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Researchers Say Liquor Privatization Has Reshaped Youth Alcohol Perceptions

Tom Banse
Northwest News Network

Hard alcohol is much more convenient to buy in Washington these days.

That was the whole point of the voter-approved initiative that shifted liquor sales away from state control.

But two public health researchers say that the wider availability has come with a societal price tag. They say surveys of Washington youth show increased acceptance of drinking among high school age teens.

"The normalness of it just makes it seem more acceptable, more like, 'Oh, this is what our community does, this is what our society does,'" says Linda Becker, who co-authored the study. She's a researcher for Washington's Department of Social and Health Services.

Becker says the research also shows an increase in alcohol-related visits to Seattle-area emergency rooms over the past year. And she says there's more shop-lifting of liquor, too.

In Oregon, the grocery industry is trying to get a liquor privatization initiative on the ballot similar to Washington's this fall.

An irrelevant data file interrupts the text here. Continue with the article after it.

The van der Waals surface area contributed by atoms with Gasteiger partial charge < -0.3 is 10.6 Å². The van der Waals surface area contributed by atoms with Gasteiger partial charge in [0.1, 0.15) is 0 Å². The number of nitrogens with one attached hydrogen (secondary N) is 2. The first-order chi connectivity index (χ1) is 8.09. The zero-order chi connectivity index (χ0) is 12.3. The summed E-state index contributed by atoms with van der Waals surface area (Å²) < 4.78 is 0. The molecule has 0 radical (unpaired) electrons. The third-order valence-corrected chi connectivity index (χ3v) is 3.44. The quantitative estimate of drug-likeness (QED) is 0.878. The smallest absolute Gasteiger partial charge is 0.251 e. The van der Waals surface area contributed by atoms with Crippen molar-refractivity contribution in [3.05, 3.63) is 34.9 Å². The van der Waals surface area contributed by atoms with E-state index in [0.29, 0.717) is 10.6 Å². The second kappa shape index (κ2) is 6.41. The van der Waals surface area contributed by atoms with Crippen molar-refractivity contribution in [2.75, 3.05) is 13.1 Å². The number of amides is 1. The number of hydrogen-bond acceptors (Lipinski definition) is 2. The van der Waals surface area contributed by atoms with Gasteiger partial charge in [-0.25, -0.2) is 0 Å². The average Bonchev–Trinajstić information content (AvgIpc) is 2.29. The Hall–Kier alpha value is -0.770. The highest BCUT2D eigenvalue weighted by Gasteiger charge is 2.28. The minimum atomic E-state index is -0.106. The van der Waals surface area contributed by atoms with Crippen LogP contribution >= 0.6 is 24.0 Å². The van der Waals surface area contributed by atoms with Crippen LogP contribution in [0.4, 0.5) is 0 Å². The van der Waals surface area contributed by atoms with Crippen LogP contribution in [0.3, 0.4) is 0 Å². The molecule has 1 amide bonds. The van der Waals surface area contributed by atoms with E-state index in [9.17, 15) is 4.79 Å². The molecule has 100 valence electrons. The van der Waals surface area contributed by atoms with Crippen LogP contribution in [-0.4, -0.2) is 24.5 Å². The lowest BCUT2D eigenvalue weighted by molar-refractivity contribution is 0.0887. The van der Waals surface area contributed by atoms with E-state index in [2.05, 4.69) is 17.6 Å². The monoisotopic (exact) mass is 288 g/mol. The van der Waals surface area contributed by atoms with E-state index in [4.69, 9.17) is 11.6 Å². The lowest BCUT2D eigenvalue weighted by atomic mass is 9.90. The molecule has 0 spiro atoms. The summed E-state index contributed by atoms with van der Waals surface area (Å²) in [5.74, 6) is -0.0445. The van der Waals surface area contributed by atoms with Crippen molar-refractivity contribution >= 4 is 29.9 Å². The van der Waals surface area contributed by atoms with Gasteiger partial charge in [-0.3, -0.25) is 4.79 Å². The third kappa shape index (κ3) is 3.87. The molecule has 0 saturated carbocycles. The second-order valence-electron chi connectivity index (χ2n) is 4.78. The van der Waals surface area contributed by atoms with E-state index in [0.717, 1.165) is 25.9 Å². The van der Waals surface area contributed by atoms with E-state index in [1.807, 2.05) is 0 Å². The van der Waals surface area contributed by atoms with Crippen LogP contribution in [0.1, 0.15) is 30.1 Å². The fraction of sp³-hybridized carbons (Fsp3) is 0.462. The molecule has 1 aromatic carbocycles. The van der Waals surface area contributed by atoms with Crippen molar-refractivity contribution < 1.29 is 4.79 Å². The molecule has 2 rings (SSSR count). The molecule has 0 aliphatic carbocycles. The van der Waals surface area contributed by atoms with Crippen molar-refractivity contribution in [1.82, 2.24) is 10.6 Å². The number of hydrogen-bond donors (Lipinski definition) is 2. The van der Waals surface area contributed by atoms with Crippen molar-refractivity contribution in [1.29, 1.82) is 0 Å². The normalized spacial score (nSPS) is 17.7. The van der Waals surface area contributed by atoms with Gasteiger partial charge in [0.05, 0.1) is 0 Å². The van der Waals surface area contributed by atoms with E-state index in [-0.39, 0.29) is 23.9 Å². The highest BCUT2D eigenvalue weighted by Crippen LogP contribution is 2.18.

A public health consultant was quick to peddle the unflattering findings to the media in Salem.

Copyright 2014 Northwest News Network

Chris Lehman covers the Oregon state capitol for JPR as part of the Northwest News Network, a group of 12 Northwest public radio organizations which collaborate on regional news coverage. Chris graduated from Temple University with a journalism degree in 1997. He began his career producing arts features for Red River Public Radio in Shreveport, Louisiana and has been a reporter/announcer for NPR station WNIJ in DeKalb, Illinois. Chris has also reported from overseas, filing stories from Iraq, Burkina Faso, El Salvador, Northern Ireland, Zimbabwe and Uganda.
Chris Lehman
Chris Lehman graduated from Temple University with a journalism degree in 1997. He landed his first job less than a month later, producing arts stories for Red River Public Radio in Shreveport, Louisiana. Three years later he headed north to DeKalb, Illinois, where he worked as a reporter and announcer for NPR–affiliate WNIJ–FM. In 2006 he headed west to become the Salem Correspondent for the Northwest News Network.